Passengers not taken for medical treatment were transported to the 4-H Recreation Center in Cimarron. The Red Cress and other relief agencies were providing blankets, drinks and snacks until Amtrak arranged for alternative transportation.

Amtrak said that the westbound Southwest Chief would detour from Newton, Kansas, to Albuquerque, New Mexico, for trains originating March 13 and 14.

No Injuries in Lincoln Service Derailment

January 10, 2014

As if the bad winter this week wasn’t enough, Amtrak’s problems continued to mount this week when northbound  Lincoln Service train No. 302 derailed Thursday morning at Wann Tower near Wood River, Ill., in suburban St. Louis.

The low-speed derailment caught the rear truck of locomotive No. 53 and the first of five passenger cars. No injuries are reported among the 116 passengers and crew onboard, according to local media reports.

Train lost head-end power for a while, but power was later restored as passengers awaited the arrival of buses.

No. 302 was to have turned to become No. 307 in Chicago, but that train was canceled and Amtrak provided substitute bus service instead.

Amtrak sent a locomotive to the scene to tow the train back to St. Louis.

The derailment also caused a four-hour delay to southbound Lincoln Service No. 303.

NTSB Cites Jumper Wire use in 2012 Derailment

November 29, 2013

The use of a jumper wire that resulted in a false proceed signal is being blamed as the likely cause of the derailment of an Amtrak train last year near Niles, Mich.

The National Transportation Safety Board has ruled that the use of the jumper wire violated Amtrak procedures for overriding signal and train control safety. The NTSB also cited inadequate oversight by Amtrak management to ensure that proper jumper wire safeguards were used.

The accident occurred on Oct. 21, 2012, when Wolverine Service No. 350 en route to Detroit (Pontiac) diverged from the mainline at 61 mph at CP 190 and into the Niles Yard.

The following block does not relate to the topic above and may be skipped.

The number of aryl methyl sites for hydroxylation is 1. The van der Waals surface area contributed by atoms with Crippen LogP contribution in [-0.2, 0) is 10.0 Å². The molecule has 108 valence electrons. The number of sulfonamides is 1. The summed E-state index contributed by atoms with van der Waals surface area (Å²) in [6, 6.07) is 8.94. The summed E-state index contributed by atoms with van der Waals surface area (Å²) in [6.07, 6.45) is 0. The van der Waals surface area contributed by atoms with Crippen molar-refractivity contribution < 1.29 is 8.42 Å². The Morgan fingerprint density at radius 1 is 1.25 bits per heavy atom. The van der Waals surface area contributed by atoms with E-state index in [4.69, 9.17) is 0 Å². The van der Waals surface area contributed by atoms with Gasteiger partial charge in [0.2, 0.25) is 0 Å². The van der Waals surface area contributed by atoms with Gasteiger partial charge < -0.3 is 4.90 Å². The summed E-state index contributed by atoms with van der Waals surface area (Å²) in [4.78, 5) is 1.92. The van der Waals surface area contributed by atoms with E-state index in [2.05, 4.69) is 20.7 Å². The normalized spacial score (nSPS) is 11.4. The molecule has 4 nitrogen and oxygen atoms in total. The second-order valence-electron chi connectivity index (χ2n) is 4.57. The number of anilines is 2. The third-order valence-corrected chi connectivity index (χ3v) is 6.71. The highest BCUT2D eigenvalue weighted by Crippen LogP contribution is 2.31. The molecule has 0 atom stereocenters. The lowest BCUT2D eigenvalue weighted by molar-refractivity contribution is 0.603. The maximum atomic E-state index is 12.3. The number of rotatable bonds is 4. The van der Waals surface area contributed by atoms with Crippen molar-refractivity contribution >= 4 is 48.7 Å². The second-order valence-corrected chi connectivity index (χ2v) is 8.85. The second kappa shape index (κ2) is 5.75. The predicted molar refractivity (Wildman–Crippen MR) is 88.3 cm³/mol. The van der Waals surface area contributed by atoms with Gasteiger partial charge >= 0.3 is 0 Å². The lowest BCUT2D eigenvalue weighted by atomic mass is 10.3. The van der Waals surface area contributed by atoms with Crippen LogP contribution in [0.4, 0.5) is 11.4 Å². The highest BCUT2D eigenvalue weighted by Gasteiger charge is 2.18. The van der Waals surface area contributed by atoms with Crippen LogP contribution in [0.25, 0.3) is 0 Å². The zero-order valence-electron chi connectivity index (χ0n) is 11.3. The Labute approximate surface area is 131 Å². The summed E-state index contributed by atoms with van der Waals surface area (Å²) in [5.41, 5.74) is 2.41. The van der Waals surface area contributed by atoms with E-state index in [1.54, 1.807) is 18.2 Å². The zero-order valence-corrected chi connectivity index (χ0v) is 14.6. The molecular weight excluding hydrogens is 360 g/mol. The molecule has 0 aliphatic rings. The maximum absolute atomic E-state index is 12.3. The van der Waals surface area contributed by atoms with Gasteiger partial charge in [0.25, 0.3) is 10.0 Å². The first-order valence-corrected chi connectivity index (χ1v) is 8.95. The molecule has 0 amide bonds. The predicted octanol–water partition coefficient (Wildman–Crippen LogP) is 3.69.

The train derailed about 291 feet after leaving the main track and traveled 1,148 additional feet before coming to a stop. The two locomotives, one on each end, and four passenger cars all derailed but remained upright.

The NTSB report said that a track maintenance crew had been operating a tamping machine at the site and after completing its work had contacted the Amtrak train director to seek permission to move the tamper into Niles Yard.

The train director was unable to align switch No. 2 into the yard and sought to contact a signal supervisor about the problem. However, no signal maintainers were available so a signal supervisor traveled to the site.

After arriving at CP 190, the supervisor attempted to correct the problem at the power-operated switch but was unsuccessful. He then entered the signal bungalow and removed two cartridge fuses, opened two terminal nuts on the terminal board, and applied local battery power using two jumper wires.

When the battery power was applied, the local control panel indication lights showed that the switch was aligned and locked normal, but he did not verify the physical position of the switch before applying the jumper wire.

The train director contacted the supervisor and informed him that the switch was now indicating normal on the dispatcher’s display and asked if it was safe for No. 350 to proceed eastward. The supervisor answered in the affirmative.

When the supervisor observed No. 350 approaching entering the yard tracks, he realized what had occurred, removed the jumper wires and reinstalled the cartridge fuses.

He did not notify anyone hat he had used jumper wires just before the derailment and he did not leave the signal bungalow to aid the passengers and crew on the derailed train.

On Oct. 26, 2012, Amtrak issued a safety notice and conducted a system wide safety stand down for signal maintenance personnel. Amtrak managers discussed the circumstances of the Niles derailment and reviewed proper jumper wire procedures at safety meetings throughout the system.

Amtrak also issued a safety bulletin that stated in part that that jumper wires should only be used as a last resort to restore train operations. The procedure requires the train director or operator to be notified in all cases in which any signal system is inoperative and how protection is provided until repairs are made and the jumper wires removed.